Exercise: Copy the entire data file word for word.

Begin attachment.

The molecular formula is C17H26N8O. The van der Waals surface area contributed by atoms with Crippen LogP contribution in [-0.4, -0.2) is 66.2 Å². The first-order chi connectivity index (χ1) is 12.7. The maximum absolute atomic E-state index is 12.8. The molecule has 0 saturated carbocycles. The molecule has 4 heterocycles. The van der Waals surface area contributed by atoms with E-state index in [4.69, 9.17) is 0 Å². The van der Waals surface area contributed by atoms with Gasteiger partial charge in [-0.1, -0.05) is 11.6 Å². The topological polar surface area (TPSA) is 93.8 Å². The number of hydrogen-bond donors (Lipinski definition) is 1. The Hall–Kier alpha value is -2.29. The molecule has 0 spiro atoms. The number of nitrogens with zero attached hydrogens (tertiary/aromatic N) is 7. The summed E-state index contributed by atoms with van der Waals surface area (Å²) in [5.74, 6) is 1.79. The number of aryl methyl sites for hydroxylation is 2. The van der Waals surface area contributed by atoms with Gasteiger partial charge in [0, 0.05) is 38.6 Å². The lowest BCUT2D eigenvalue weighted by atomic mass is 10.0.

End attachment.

The molecular formula is C17H26N8O. The van der Waals surface area contributed by atoms with Crippen LogP contribution in [-0.4, -0.2) is 66.2 Å². The first-order chi connectivity index (χ1) is 12.7. The maximum absolute atomic E-state index is 12.8. The molecule has 0 saturated carbocycles. The molecule has 4 heterocycles. The van der Waals surface area contributed by atoms with E-state index in [4.69, 9.17) is 0 Å². The van der Waals surface area contributed by atoms with Gasteiger partial charge in [-0.1, -0.05) is 11.6 Å². The topological polar surface area (TPSA) is 93.8 Å². The number of hydrogen-bond donors (Lipinski definition) is 1. The Hall–Kier alpha value is -2.29. The molecule has 0 spiro atoms. The number of nitrogens with zero attached hydrogens (tertiary/aromatic N) is 7. The summed E-state index contributed by atoms with van der Waals surface area (Å²) in [5.74, 6) is 1.79. The number of aryl methyl sites for hydroxylation is 2. The van der Waals surface area contributed by atoms with Gasteiger partial charge in [0, 0.05) is 38.6 Å². The lowest BCUT2D eigenvalue weighted by atomic mass is 10.0.